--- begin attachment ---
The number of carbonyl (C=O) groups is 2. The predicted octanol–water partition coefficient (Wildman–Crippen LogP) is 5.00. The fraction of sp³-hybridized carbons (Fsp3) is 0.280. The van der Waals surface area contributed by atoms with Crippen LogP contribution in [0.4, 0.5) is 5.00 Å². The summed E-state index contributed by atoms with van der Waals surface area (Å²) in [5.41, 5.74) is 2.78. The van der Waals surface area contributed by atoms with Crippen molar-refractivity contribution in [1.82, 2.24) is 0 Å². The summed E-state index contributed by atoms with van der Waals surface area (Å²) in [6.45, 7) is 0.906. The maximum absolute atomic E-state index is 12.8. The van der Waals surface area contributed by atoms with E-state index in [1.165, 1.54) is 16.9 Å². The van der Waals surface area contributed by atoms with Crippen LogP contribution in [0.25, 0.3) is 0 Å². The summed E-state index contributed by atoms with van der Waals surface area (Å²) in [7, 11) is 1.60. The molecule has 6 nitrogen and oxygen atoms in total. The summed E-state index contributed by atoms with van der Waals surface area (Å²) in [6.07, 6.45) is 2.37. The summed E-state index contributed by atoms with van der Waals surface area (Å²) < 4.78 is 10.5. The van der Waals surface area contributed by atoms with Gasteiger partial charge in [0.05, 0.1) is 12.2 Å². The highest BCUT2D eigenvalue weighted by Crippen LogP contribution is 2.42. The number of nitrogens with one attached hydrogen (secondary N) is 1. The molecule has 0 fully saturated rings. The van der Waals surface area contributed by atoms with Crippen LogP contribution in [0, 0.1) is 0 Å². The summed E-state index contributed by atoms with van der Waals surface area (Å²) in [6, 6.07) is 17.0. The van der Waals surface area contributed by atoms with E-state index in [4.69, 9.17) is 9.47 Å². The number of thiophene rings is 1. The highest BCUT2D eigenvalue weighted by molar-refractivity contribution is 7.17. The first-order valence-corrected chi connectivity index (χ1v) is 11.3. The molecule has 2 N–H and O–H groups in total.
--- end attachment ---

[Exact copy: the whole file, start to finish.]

The number of carbonyl (C=O) groups is 2. The predicted octanol–water partition coefficient (Wildman–Crippen LogP) is 5.00. The fraction of sp³-hybridized carbons (Fsp3) is 0.280. The van der Waals surface area contributed by atoms with Crippen LogP contribution in [0.4, 0.5) is 5.00 Å². The summed E-state index contributed by atoms with van der Waals surface area (Å²) in [5.41, 5.74) is 2.78. The van der Waals surface area contributed by atoms with Crippen molar-refractivity contribution in [1.82, 2.24) is 0 Å². The summed E-state index contributed by atoms with van der Waals surface area (Å²) in [6.45, 7) is 0.906. The maximum absolute atomic E-state index is 12.8. The van der Waals surface area contributed by atoms with E-state index in [1.165, 1.54) is 16.9 Å². The van der Waals surface area contributed by atoms with Crippen LogP contribution in [0.25, 0.3) is 0 Å². The summed E-state index contributed by atoms with van der Waals surface area (Å²) in [7, 11) is 1.60. The molecule has 6 nitrogen and oxygen atoms in total. The summed E-state index contributed by atoms with van der Waals surface area (Å²) in [6.07, 6.45) is 2.37. The summed E-state index contributed by atoms with van der Waals surface area (Å²) < 4.78 is 10.5. The van der Waals surface area contributed by atoms with Gasteiger partial charge in [0.05, 0.1) is 12.2 Å². The highest BCUT2D eigenvalue weighted by Crippen LogP contribution is 2.42. The number of nitrogens with one attached hydrogen (secondary N) is 1. The molecule has 0 fully saturated rings. The van der Waals surface area contributed by atoms with Crippen LogP contribution in [0, 0.1) is 0 Å². The summed E-state index contributed by atoms with van der Waals surface area (Å²) in [6, 6.07) is 17.0. The van der Waals surface area contributed by atoms with E-state index in [4.69, 9.17) is 9.47 Å². The number of thiophene rings is 1. The highest BCUT2D eigenvalue weighted by molar-refractivity contribution is 7.17. The first-order valence-corrected chi connectivity index (χ1v) is 11.3. The molecule has 2 N–H and O–H groups in total.